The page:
Arbitratus Short Fiction

The Second Day of Fic-mas …

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Eat, Drink, and Be Miserable

 

Author’s Note: For readers of Always Darkest, in case you were wondering why Ben couldn’t spent Christmas Eve with Mal, this ought to clear things up. For those of you new to our universe, this is what happens when Hell throws a holiday office party.

“Ben! You made it!” the graceful hostess called with enthusiasm and more than a little surprise. She hadn’t seen him come in, and her two assistants had been taking bets on whether or not he’d show up. She eyed him up and down. “You’re looking … very … um …”

“Save it, Aife. I’m in no mood for games or pleasantries.” She thought he might be frowning or glaring at her, but at present it was difficult to tell. “Besides, we’re fighting.”

“Fighting? Over this? Come on, it’s not that bad.” She reached down, clapping him on his uncharacteristically meaty shoulder. “And it’s traditional!”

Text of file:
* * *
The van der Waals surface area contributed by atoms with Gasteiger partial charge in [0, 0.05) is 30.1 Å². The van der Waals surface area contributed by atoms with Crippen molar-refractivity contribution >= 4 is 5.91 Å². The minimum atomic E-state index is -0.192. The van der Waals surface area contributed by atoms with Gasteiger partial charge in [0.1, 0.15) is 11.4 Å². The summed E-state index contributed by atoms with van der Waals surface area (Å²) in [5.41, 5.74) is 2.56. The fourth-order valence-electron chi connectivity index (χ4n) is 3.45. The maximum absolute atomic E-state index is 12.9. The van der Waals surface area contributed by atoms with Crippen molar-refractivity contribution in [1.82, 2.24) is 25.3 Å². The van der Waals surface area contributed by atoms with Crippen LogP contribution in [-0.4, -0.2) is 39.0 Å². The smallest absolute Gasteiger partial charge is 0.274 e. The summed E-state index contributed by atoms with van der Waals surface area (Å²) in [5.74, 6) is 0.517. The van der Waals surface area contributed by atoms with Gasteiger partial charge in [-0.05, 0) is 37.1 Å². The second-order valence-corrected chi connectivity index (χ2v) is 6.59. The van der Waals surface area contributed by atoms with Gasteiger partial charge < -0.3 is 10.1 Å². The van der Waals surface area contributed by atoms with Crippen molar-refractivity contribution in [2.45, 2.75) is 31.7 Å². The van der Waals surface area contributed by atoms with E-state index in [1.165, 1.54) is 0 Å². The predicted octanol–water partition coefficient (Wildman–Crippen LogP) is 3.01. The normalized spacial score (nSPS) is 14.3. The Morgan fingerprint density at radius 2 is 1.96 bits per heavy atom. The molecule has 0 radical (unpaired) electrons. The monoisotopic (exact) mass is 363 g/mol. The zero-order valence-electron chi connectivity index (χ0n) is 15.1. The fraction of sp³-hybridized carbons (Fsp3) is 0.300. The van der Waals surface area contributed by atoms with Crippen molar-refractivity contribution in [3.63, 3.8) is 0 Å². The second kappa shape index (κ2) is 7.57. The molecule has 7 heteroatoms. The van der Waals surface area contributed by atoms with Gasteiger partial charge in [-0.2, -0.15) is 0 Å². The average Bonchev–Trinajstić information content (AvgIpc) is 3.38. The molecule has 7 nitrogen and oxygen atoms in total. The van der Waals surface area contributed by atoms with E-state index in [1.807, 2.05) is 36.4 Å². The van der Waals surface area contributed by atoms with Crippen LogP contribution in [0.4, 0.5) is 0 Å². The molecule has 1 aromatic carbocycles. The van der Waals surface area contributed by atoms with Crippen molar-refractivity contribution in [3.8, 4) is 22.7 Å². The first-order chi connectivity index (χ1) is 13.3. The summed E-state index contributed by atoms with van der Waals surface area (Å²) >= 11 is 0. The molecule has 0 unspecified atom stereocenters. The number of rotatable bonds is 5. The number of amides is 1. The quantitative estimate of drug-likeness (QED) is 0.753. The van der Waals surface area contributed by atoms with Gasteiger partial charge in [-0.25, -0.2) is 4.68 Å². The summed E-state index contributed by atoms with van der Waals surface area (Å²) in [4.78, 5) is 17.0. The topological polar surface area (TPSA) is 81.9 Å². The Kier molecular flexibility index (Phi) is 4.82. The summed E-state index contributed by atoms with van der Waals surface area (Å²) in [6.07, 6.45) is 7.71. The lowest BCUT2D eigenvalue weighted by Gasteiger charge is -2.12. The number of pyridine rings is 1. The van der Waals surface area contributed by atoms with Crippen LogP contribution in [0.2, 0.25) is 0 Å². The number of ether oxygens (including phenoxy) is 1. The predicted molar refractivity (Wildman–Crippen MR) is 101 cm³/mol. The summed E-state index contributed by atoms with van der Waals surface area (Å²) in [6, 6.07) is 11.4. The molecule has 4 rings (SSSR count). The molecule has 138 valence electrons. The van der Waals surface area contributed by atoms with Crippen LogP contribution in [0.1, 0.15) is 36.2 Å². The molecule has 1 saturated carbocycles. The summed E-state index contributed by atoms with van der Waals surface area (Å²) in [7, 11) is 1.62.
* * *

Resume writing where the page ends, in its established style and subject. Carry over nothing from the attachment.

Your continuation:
The eye roll was more obvious than his previous expression. “Yeah, that’s me. Mr. Tradition.”

He started shouldering his way through the crowd, toward the decorative seat on the raised platform at the center of the room. The sooner he sat down and got this started, the sooner he could change and get the hell out of here. He was glad going home no longer meant just the hundred feet or so to his old apartment above the bar. Soon this would be over and he could catch a cab across town to his new digs.

And shower.

For about a week.

Undeterred by his sour mood, Aife followed, trying to pull him out of whatever was behind his current funk. She knew he wouldn’t be happy about this, but she hadn’t expected his near total silence since she’d reminded him of the obligation.